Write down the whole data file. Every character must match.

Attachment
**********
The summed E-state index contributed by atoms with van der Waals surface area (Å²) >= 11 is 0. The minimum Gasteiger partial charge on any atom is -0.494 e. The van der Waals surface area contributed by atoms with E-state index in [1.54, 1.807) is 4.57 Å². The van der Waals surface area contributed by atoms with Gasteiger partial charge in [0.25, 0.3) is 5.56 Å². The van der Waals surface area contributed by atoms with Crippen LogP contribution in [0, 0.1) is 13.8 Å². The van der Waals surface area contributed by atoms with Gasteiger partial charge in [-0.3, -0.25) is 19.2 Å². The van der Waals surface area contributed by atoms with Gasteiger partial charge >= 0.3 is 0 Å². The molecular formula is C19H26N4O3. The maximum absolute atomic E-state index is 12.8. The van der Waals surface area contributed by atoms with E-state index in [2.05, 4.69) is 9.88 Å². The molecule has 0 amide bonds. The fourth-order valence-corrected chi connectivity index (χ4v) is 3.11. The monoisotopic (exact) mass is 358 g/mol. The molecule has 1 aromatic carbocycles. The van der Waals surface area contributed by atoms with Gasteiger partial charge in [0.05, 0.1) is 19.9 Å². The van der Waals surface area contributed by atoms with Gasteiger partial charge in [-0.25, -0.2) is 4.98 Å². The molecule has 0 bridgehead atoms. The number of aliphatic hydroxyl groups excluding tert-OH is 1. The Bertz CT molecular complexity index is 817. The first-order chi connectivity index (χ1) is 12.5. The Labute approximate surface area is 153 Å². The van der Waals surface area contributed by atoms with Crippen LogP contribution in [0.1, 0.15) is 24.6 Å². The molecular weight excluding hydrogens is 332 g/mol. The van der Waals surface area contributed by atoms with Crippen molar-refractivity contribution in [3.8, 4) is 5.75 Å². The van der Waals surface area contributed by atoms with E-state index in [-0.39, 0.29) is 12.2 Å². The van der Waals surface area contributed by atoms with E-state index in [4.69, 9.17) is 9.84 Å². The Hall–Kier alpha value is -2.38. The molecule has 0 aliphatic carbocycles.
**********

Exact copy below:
The summed E-state index contributed by atoms with van der Waals surface area (Å²) >= 11 is 0. The minimum Gasteiger partial charge on any atom is -0.494 e. The van der Waals surface area contributed by atoms with E-state index in [1.54, 1.807) is 4.57 Å². The van der Waals surface area contributed by atoms with Gasteiger partial charge in [0.25, 0.3) is 5.56 Å². The van der Waals surface area contributed by atoms with Crippen LogP contribution in [0, 0.1) is 13.8 Å². The van der Waals surface area contributed by atoms with Gasteiger partial charge in [-0.3, -0.25) is 19.2 Å². The van der Waals surface area contributed by atoms with Gasteiger partial charge >= 0.3 is 0 Å². The molecular formula is C19H26N4O3. The maximum absolute atomic E-state index is 12.8. The van der Waals surface area contributed by atoms with E-state index in [2.05, 4.69) is 9.88 Å². The molecule has 0 amide bonds. The fourth-order valence-corrected chi connectivity index (χ4v) is 3.11. The monoisotopic (exact) mass is 358 g/mol. The molecule has 1 aromatic carbocycles. The van der Waals surface area contributed by atoms with Gasteiger partial charge in [0.05, 0.1) is 19.9 Å². The van der Waals surface area contributed by atoms with Gasteiger partial charge in [-0.25, -0.2) is 4.98 Å². The molecule has 0 bridgehead atoms. The number of aliphatic hydroxyl groups excluding tert-OH is 1. The Bertz CT molecular complexity index is 817. The first-order chi connectivity index (χ1) is 12.5. The Labute approximate surface area is 153 Å². The van der Waals surface area contributed by atoms with Crippen LogP contribution in [0.1, 0.15) is 24.6 Å². The molecular weight excluding hydrogens is 332 g/mol. The van der Waals surface area contributed by atoms with Crippen molar-refractivity contribution in [3.8, 4) is 5.75 Å². The van der Waals surface area contributed by atoms with E-state index in [-0.39, 0.29) is 12.2 Å². The van der Waals surface area contributed by atoms with E-state index in [4.69, 9.17) is 9.84 Å². The Hall–Kier alpha value is -2.38. The molecule has 0 aliphatic carbocycles.